Greenovision consults on re-roofing project
In addition to designing new homes, additions, and remodels, Greenovision Home Design offers third party hourly consultation on home-related construction projects and home energy improvement. Mark Pelletier’s contracting, construction, and design experience allows us to offer practical and efficient advice with affordability in mind.
In the fall of 2015, Greenovision offered consultation on the re-roofing project of a summer cabin (not a Greenovision design). The cabin and original asphalt shingle roofing were 20 years old and the roof was leaking at the transition between the two different roof pitches (where the main roof met the roof over the porch). Because of the low pitch of the porch roof and the friction of the asphalt shingles, snow and ice were building up on the roof transition during the winter and were not properly sliding from the roof. Spring freeze/thaw cycles were causing water to creep under the shingles and leak through the porch roof. Additionally, moss was growing on the shady porch roof, which pried up the shingles and allowed for water infiltration.
The homeowner was initially thinking that perhaps a new roof of a steeper pitch should be framed over the existing porch roof to allow the snow to shed better from the roof. Then, new asphalt shingles would be nailed to the new roof. We suggested, however, that a better approach would be to re-roof with standing seam metal roofing. A metal roof would achieve many things: 1) Snow and ice would easily shed from the porch roof, even at its low pitch; 2) A new roof would not have to framed over the existing porch roof, saving costs on construction labor and materials; 3) Moss would not continue to grow over the asphalt shingles; and 4) The metal roof would last over 50 years, which saves money and materials, as opposed to re-roofing with asphalt shingles every 20 years.
When we spoke with the metal roof subcontractor over the phone, he suggested that the metal panels could be applied over the existing asphalt shingles without removing them. Since the homeowner was going through the expense of the project, we suggested the project be done correctly now so that the new roof would last as long as possible. Therefore, we requested that the roofer remove the existing singles and tar paper before re-roofing with a new water barrier and the metal roofing. That way, any possible rot in the plywood would be exposed and repaired before the metal was laid down, plus the weight of of the roof would be reduced by removing the shingles.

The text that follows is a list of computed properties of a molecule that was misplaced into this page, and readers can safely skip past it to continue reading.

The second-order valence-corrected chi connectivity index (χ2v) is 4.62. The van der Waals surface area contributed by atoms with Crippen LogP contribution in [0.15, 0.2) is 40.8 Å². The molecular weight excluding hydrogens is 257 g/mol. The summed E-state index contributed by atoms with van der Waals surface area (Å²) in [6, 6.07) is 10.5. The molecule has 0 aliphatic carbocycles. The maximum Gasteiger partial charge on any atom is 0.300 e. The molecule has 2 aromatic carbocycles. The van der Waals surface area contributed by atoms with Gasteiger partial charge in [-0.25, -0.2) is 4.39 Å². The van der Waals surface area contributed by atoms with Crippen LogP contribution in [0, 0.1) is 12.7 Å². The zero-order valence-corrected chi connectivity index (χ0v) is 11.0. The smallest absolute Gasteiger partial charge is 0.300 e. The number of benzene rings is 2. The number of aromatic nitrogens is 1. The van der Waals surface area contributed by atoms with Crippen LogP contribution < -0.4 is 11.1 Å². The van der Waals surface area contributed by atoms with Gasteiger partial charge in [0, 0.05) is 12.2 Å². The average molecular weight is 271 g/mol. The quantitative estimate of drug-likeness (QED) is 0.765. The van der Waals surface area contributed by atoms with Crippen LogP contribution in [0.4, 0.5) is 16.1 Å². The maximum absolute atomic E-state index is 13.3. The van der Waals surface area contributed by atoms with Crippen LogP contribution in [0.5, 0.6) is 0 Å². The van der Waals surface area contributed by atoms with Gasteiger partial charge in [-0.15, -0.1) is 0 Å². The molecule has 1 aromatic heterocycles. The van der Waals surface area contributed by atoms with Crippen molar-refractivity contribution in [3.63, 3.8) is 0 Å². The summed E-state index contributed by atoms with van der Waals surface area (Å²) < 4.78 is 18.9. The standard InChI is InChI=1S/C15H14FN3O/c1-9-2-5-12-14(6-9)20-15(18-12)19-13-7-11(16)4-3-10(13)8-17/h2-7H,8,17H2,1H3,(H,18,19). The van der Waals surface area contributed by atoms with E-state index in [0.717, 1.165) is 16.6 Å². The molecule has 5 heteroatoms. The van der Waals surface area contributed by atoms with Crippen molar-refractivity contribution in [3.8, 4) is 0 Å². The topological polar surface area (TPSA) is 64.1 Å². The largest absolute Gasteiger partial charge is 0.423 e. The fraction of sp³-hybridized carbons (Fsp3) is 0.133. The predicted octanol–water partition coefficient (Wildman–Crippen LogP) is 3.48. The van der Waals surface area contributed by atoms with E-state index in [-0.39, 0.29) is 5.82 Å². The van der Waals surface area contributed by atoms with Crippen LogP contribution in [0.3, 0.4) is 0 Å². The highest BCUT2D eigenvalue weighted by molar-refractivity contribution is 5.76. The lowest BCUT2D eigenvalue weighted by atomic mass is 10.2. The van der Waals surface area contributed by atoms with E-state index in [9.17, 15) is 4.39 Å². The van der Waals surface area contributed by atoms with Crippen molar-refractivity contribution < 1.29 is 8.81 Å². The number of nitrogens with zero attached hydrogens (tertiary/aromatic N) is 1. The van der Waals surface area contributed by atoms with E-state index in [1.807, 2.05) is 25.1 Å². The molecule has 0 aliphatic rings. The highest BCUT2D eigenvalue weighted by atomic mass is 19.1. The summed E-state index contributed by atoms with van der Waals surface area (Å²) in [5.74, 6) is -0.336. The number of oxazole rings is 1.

In spring of 2016, when the re-roofing project commenced, everyone involved in the project was very happy that the asphalt shingles were removed because it was discovered that the entire porch roof was rotten and the roofers were falling through in some spots. Every piece of plywood over the porch had to be replaced with new OSB. If the asphalt and rotten plywood hadn’t been removed, the moisture and mildew would have been trapped under the new metal roofing and the rot would have eventually crept into the interior of the porch, exacerbating the original problem. In the end, the homeowner is glad to have a new roof that doesn’t leak and will last over 50 years and feels that the cost of the project was money well spent. We at Greenovision feel that the new color and material of the roof really helps to beautify the summer cabin and we love the result.
If you are embarking on a home-related project and have questions or need advice, please email us to schedule a consultation. We offer practical advice on methods and materials, as well as longevity, affordability, sustainability, and energy-efficiency.
Update: To see the new exterior paint and metal fascia scheme of this cabin, which Greenovision designed, check out this blog post.